A research project that aims to develop a standard for universal applications has just received £10 million in funding from the European Union. The project, called Webinos, is being led by the Fraunhofer Institute, the same group that developed the technology behind the ubiquitous music file format MP3.
Webinos’ end goal is to create a framework for Web applications across mobile, PC, home media (TV) and even in-car devices which doesn’t require the apps to be reprogrammed for each platform.
Webinos: The Promise of “Write Once, Run Anywhere” Development
Already the project has support from several industry giants, including EU operators like Deutsche Telekom (T-Mobile), Spain’s Telefonica and Telecom Italia, hardware makers Samsung and Sony Ericsson and standards body the World Wide Web Consortium (W3C).
According to the project’s homepage, webinos “will define and deliver an Open Source Platform and software components for the Future Internet in the form of web runtime extensions, to enable web applications and services to be used and shared consistently and securely over a broad spectrum of converged and connected devices.”
In other words, webinos goes beyond simply touting the Web and its coding language, HTML, as the standard for apps, and instead wants to develop a common set of APIs (APIs, or application programming interfaces, are developer tools) that would allow applications to run in a Web environment. To do so, webinos offers a single “virtual” device that can consist of all the devices owned by a user. Services running on this platform could then take advantage of the capabilities of any given device, without having to be specifically coded for that system.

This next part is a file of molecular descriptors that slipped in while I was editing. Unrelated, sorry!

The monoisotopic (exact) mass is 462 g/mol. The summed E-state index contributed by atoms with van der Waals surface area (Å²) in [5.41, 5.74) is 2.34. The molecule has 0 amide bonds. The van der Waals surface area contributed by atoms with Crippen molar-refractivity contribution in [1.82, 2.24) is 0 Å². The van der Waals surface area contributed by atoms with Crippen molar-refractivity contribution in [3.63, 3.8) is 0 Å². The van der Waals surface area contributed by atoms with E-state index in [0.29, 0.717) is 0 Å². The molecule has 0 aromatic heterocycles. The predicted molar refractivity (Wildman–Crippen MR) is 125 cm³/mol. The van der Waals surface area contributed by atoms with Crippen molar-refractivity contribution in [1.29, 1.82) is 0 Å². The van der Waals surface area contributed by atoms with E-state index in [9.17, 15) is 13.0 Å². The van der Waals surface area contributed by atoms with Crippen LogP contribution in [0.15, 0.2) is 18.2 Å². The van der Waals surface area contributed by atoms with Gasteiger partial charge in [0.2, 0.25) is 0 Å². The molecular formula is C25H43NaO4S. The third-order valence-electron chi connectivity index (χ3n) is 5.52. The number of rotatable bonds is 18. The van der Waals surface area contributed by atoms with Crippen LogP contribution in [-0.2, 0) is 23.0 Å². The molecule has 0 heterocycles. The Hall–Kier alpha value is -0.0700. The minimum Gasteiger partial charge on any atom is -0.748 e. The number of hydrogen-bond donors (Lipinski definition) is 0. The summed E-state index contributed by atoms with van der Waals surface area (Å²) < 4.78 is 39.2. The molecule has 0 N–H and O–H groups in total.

Fragmentation is Bad for Business
Project head Stephan Steglich explained to the BBC how extreme platform fragmentation is becoming a costly matter for business. “Companies can afford to have an app on two or at most three platforms,” he said. “They’re extremely costly to develop and ensure the user experience. That’s what we want to address – to provide a system that runs on all these platforms and domains, where the developer comes up with one application for one platform and lets you run it on all these devices – mobiles, automotive, gaming, and so on.”
On the mobile front, the fragmentation issue was also recently highlighted in an interview between Facebook CEO Mark Zuckerberg and tech news blog TechCrunch. The young exec admitted that the numerous platforms are even a problem for a company of Facebook’s size, saying “[fragmentation is] kind of a disaster right now. I really hope that the direction that this stuff goes in is one where there’s more of a standard…it’s pretty hard for us to build a lot of new products and build them all for these different platforms.”
Other Efforts, Little Hope?
Webinos isn’t the only project attempting to address fragmentation issues, however. Earlier this year, mobile operators joined forces to create the Wholesale Applications Community (WAC) project, a more commercial effort with many of the same players involved. WAC is reportedly doing much of the same thing as Webinos, and is also collaborating with the W3C on its efforts.
Unfortunately, despite the big name participants and funding, some industry insiders are doubtful that Webinos will be able to revolutionize anything. The BBC cited content delivery provider Saffron Digital’s chief, Shashi Fernando, as saying that there is no interest in standardization of platforms because companies need to differentiate their product. He specifically called out Apple as the “big bear in the room,” who won’t likely participate in these efforts.
That said, even if Apple remained a holdout going forward, a semi-universal standard holds promise. And the more bodies that participate in the effort, the better for developers, business and end users alike.